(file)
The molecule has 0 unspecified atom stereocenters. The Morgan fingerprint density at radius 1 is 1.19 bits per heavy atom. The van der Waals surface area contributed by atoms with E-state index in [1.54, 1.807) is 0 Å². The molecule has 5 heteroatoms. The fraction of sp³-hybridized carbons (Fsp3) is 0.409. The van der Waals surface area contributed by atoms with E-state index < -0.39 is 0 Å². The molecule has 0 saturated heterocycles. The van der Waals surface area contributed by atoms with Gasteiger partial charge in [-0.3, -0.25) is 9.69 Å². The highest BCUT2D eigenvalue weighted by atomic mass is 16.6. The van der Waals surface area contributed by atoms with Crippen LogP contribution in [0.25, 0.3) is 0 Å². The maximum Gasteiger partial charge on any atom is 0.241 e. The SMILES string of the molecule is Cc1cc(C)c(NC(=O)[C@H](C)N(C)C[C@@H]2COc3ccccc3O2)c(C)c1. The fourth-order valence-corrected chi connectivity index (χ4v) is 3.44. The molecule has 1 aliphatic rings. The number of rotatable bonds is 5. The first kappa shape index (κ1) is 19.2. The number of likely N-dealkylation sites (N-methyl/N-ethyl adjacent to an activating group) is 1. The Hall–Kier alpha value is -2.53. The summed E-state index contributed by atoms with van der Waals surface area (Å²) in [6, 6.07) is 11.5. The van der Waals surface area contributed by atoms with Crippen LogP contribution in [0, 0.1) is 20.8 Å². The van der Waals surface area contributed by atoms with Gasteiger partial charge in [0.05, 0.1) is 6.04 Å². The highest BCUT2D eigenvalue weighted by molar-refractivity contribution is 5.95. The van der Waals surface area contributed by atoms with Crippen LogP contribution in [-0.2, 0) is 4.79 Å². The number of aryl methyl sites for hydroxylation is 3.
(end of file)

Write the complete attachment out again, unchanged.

The molecule has 0 unspecified atom stereocenters. The Morgan fingerprint density at radius 1 is 1.19 bits per heavy atom. The van der Waals surface area contributed by atoms with E-state index in [1.54, 1.807) is 0 Å². The molecule has 5 heteroatoms. The fraction of sp³-hybridized carbons (Fsp3) is 0.409. The van der Waals surface area contributed by atoms with E-state index < -0.39 is 0 Å². The molecule has 0 saturated heterocycles. The van der Waals surface area contributed by atoms with Gasteiger partial charge in [-0.3, -0.25) is 9.69 Å². The highest BCUT2D eigenvalue weighted by atomic mass is 16.6. The van der Waals surface area contributed by atoms with Crippen LogP contribution in [0.25, 0.3) is 0 Å². The maximum Gasteiger partial charge on any atom is 0.241 e. The SMILES string of the molecule is Cc1cc(C)c(NC(=O)[C@H](C)N(C)C[C@@H]2COc3ccccc3O2)c(C)c1. The fourth-order valence-corrected chi connectivity index (χ4v) is 3.44. The molecule has 1 aliphatic rings. The number of rotatable bonds is 5. The first kappa shape index (κ1) is 19.2. The number of likely N-dealkylation sites (N-methyl/N-ethyl adjacent to an activating group) is 1. The Hall–Kier alpha value is -2.53. The summed E-state index contributed by atoms with van der Waals surface area (Å²) in [6, 6.07) is 11.5. The van der Waals surface area contributed by atoms with Crippen LogP contribution in [0, 0.1) is 20.8 Å². The van der Waals surface area contributed by atoms with Gasteiger partial charge in [0.05, 0.1) is 6.04 Å². The highest BCUT2D eigenvalue weighted by molar-refractivity contribution is 5.95. The van der Waals surface area contributed by atoms with Crippen LogP contribution in [-0.2, 0) is 4.79 Å². The number of aryl methyl sites for hydroxylation is 3.